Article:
While not expressly addressed in SB 1137, it is unlikely that the “declaration” must be “sworn” or “under penalty of perjury”. A good argument can be made that when the legislature intends for a “declaration” to be under penalty of perjury, it states so in the statute. For example, Civil Code § 2941.7 (i.e., where a beneficiary cannot be found or where the beneficiary refuses to reconvey after payoff), specifically states that: “The declaration provided for in this section [2924.7] shall be signed by the mortgagor or trustor under penalty of perjury.”

Transition Period Rules. Where the NOD has been recorded “prior to the enactment” of § 2923.5 and a notice of rescission of NOD has not been recorded, the trustee, beneficiary, or authorized agent shall, as part of the NOS filed pursuant to Section 2924f, include a declaration that either: (1) States that the borrower was contacted to assess the borrower’s financial situation and to explore options for the borrower to avoid foreclosure; or, (2) Lists the efforts made, if any, to contact the borrower in the event no contact was made.

The use of the words “prior to enactment of this section [§2923.5] is problematic as the statute was technically enacted on July 8, 2008 when the chaptered bill was enrolled with the Secretary of State after being signed by the Governor. However, Section 10(b) of SB 1137 provides that the provisions of sections 2 and 4 of the Act (i.e., Civil Code §§ 2923.5 and 2924.8) shall become operative “60 days after the “effective date” of SB 1137. The “effective date” was July 8, 2008 and 60 days thereafter should be Saturday, September 6, 2008. The problem that may occur is that Section 10 of SB 1137 is found in what are called the “uncodified sections”, meaning that that section will not appear in the printed code sections relied upon by attorneys. To respond to challenges by consumers,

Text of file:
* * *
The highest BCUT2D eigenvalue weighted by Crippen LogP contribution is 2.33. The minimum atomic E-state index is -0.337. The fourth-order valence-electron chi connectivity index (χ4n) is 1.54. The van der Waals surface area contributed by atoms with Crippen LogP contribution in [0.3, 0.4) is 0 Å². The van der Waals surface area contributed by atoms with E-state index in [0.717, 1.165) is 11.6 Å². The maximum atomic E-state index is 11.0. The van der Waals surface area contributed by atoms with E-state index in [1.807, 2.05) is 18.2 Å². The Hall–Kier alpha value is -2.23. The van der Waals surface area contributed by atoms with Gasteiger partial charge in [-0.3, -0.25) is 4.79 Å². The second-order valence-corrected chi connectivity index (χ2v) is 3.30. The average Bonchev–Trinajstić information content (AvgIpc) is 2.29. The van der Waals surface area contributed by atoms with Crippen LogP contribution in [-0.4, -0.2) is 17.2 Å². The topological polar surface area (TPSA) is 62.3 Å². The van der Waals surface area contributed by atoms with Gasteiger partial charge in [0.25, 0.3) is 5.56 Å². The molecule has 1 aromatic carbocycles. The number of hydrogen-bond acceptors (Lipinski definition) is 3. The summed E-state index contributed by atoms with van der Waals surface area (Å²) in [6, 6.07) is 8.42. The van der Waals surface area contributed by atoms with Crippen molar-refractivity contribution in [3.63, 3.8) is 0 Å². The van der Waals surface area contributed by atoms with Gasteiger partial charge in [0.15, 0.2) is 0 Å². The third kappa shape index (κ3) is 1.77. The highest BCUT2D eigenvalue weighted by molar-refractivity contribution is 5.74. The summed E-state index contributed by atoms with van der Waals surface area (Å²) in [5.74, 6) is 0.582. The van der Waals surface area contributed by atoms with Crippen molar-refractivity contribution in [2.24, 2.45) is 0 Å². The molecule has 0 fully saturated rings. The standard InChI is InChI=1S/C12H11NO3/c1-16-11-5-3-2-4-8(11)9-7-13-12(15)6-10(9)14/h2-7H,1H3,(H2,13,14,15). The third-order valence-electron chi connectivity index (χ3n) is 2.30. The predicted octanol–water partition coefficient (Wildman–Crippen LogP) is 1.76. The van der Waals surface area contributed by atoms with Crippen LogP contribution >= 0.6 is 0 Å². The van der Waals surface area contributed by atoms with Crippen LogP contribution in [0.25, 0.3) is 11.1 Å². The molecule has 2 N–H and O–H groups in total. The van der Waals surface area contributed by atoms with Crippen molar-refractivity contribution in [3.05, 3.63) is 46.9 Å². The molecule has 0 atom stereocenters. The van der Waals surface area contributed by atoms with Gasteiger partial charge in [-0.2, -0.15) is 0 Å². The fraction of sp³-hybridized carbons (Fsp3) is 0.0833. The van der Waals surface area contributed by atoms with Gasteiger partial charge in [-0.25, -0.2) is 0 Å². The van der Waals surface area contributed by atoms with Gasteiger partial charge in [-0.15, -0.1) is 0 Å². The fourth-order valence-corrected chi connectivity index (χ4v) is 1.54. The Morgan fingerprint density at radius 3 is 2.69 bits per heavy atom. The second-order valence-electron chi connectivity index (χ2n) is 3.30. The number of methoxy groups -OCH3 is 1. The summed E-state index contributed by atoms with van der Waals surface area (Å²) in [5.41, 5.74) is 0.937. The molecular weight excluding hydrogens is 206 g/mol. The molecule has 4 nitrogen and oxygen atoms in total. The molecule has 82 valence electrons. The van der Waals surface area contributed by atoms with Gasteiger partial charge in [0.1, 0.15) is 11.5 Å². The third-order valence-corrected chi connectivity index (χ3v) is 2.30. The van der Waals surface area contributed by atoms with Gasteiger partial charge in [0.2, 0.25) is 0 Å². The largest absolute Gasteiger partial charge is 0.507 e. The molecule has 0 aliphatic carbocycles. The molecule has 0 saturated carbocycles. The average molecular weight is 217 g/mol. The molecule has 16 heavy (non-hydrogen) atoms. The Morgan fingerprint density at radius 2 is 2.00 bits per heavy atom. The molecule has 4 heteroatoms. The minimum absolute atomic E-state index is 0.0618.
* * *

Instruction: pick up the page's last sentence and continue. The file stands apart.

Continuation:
their representatives and counsel prior to September 6, 2008, beneficiaries, loan servicers, trustees and their respective counsel should keep on hand a chaptered copy of SB 1137 with section 10(b) highlighted for the purpose of promptly responding to claims. However, the most likely statutory interpretation of SB 1137 is that the transition period for loans covered by Civil Code § 2923.5 commences on 9-6-08 where a NOD was recorded prior to 9-6-08 and a NOS will be recorded on or after 9-6-08. It would make no sense for the transition period to predate the time when Civil Code §§ 2923.5 and 2924.8 become effective. Furthermore this interpretation appears more consistent with the legislative intent and is most protective of the consumer.

Clearly, as to loans covered by Civil Code § 2923.5, beneficiaries/servicers who have not implemented SB 1137 compliance by the time this article is read, will be delayed for whatever time it takes to achieve compliance as they cannot record a NOD (or a transitional period NOS) until they have complied with section 2923.5.

Application to Judicial Foreclosure. SB 1137 appears to be inapplicable to judicial foreclosures as it is specifically limited to NODs and NOSs “pursuant to Civil code § 2924.” (Civil Code §§ 2923.5(a)(1), (b) & (c).) Oddly, the legislature may have created incentive for some lenders to use the more costly and time consumer judicial foreclosure process at least where other facts exist for the selection of judicial foreclosure.

Addition of Civil Code § 2923.6 (Servicer’s Duty under Pooling Agreements). SB 1137 added Civil Code §2923.6(a) dealing with pooling and servicing agreements. This section should be reviewed by managers of pools or loan servicers. It appears to be designed to provide some level of protection for servicers and pool managers in offering loan modifications or workout plans to borrowers.